13 February 2010

Gambling with precipitation

It seems like my life is one big gamble with the precipitation; when I have my kayaking head on I am always gambling on whether there has been enough precipitation and when my climbing head is on - which is, without a doubt, stuck on firmly right now - I am gambling on whether the precipitation has had an affect on the rock.

Yesterday, during a three hour break between lectures in Anatomy and Physiology and Technology for Outdoor Adventure, I had a cheeky visit to Armathwaite in the drizzle. I know I visited the crag less than a week ago, but I enjoy making moves on the sandstone even though I have made many of them time and time again. The rock was, on the most, bone dry because of the overhanging nature of the problems and this allowed me to get one move further up Problem 7, which has been somewhat of a metaphor for the success of my training programme.

Problem 7 (V6) at Armathwaite.

Today I took that gamble once again; I left Carlisle this morning with the windscreen wipers on intermittent and the roads mildly moist from precipitation that had fallen during the night, in the hope that Gimmer Crag, down in the South Lakes, would be in condition.

Looking up the Langdale Valley to Bow Fell and Crinkle Crags.

To be honest I was extremely doubtful and I was more than happy to sack the day off as a bad job and go for a stroll around the Langdales or even, at worst, Ambleside. However, even when the snow started to fall in the morning the rock remained dry and it did through out the day. In fact on more than one occasion we made comments about how "we were too warm." The weather was that perfect.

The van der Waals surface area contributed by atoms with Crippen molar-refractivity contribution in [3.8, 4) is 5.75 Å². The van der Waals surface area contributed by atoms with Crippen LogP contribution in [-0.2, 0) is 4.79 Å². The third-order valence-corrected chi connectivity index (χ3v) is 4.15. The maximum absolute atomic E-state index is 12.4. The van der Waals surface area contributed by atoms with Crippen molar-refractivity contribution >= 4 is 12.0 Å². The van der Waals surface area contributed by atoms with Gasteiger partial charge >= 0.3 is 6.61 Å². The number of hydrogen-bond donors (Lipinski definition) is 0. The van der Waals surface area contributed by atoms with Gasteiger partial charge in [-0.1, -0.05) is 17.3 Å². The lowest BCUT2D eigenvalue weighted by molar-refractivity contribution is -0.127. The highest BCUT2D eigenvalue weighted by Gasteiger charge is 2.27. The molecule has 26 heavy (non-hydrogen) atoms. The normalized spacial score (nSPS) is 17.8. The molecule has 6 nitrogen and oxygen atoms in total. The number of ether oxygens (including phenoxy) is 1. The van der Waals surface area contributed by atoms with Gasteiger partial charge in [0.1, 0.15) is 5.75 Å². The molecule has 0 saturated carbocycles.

A long way down; belaying on Bracket and Slab Climb (S).

We managed to take in, to a degree, three Classic Rock routes in the form of Bracket and Slab Climb (S), Ash Tree Slabs (VD+) and 'C' Route (S+) and throughout the day, when you looked out from the crag to The Band you could make out Neckband Crag where Gillette Direct (E2, 5b) hides away waiting for me to begin work on it during the summer. If I am being honest I am even more excited by the prospect of getting on the crag now; the Langdales must be one of the finest settings in the Lakes, and maybe even the UK, in which to work a route that will test your abilities to the limit.

Confused; trying to find the start of Ash Tree Slabs.

We finished the last pitch of the last climb as the sun started to drop behind Pike o'Blisco, which was not a problem in the least; in fact it was a joy to be still out on the rock and the descent back to the van was made the better for the fact that a Light Emitting Demon guided you off the fell and back into the valley bottom.

Looking across to where my project route awaits from the final stance on 'C' Route (S+) as the sun goes down.
Climb the mountains and get their good tidings.
Nature's peace will flow into you as sunshine flows into trees.

The winds will blow their own freshness into you, and the storms their energy, while cares will drop off like autumn leaves.

- John Muir (1838-1914).
Good lines, stay safe and see you on the wet stuff...

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